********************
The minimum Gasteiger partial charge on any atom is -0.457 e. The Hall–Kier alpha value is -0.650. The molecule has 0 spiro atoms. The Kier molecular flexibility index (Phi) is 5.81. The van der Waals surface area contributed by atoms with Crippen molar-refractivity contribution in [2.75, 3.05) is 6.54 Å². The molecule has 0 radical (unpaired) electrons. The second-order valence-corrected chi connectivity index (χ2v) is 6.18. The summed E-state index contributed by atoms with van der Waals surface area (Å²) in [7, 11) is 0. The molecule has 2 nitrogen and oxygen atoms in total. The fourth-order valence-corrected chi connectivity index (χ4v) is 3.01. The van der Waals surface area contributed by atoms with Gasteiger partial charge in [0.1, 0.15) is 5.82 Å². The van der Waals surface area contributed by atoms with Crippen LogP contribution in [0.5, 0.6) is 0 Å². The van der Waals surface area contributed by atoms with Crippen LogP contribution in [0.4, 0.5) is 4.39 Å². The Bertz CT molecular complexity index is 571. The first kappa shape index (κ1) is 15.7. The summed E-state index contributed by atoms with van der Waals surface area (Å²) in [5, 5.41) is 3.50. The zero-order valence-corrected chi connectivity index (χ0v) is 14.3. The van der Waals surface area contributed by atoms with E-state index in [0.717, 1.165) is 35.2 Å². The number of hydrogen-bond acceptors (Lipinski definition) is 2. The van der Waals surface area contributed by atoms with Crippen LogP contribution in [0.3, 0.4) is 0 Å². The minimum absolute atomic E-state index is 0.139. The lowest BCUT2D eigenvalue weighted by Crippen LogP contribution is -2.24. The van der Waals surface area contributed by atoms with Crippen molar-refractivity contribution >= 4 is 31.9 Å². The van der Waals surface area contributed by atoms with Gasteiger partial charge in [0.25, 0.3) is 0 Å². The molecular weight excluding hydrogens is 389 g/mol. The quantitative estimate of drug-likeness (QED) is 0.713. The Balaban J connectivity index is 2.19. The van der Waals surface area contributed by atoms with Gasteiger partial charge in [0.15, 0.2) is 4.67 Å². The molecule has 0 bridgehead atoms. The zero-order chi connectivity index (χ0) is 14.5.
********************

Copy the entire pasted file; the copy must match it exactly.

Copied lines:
The minimum Gasteiger partial charge on any atom is -0.457 e. The Hall–Kier alpha value is -0.650. The molecule has 0 spiro atoms. The Kier molecular flexibility index (Phi) is 5.81. The van der Waals surface area contributed by atoms with Crippen molar-refractivity contribution in [2.75, 3.05) is 6.54 Å². The molecule has 0 radical (unpaired) electrons. The second-order valence-corrected chi connectivity index (χ2v) is 6.18. The summed E-state index contributed by atoms with van der Waals surface area (Å²) in [7, 11) is 0. The molecule has 2 nitrogen and oxygen atoms in total. The fourth-order valence-corrected chi connectivity index (χ4v) is 3.01. The van der Waals surface area contributed by atoms with Gasteiger partial charge in [0.1, 0.15) is 5.82 Å². The van der Waals surface area contributed by atoms with Crippen LogP contribution in [0.5, 0.6) is 0 Å². The van der Waals surface area contributed by atoms with Crippen LogP contribution in [0.4, 0.5) is 4.39 Å². The Bertz CT molecular complexity index is 571. The first kappa shape index (κ1) is 15.7. The summed E-state index contributed by atoms with van der Waals surface area (Å²) in [5, 5.41) is 3.50. The zero-order valence-corrected chi connectivity index (χ0v) is 14.3. The van der Waals surface area contributed by atoms with E-state index in [0.717, 1.165) is 35.2 Å². The number of hydrogen-bond acceptors (Lipinski definition) is 2. The van der Waals surface area contributed by atoms with Crippen LogP contribution in [0.3, 0.4) is 0 Å². The minimum absolute atomic E-state index is 0.139. The lowest BCUT2D eigenvalue weighted by Crippen LogP contribution is -2.24. The van der Waals surface area contributed by atoms with Crippen molar-refractivity contribution >= 4 is 31.9 Å². The van der Waals surface area contributed by atoms with Gasteiger partial charge in [0.25, 0.3) is 0 Å². The molecular weight excluding hydrogens is 389 g/mol. The quantitative estimate of drug-likeness (QED) is 0.713. The Balaban J connectivity index is 2.19. The van der Waals surface area contributed by atoms with Gasteiger partial charge in [0.15, 0.2) is 4.67 Å². The molecule has 0 bridgehead atoms. The zero-order chi connectivity index (χ0) is 14.5.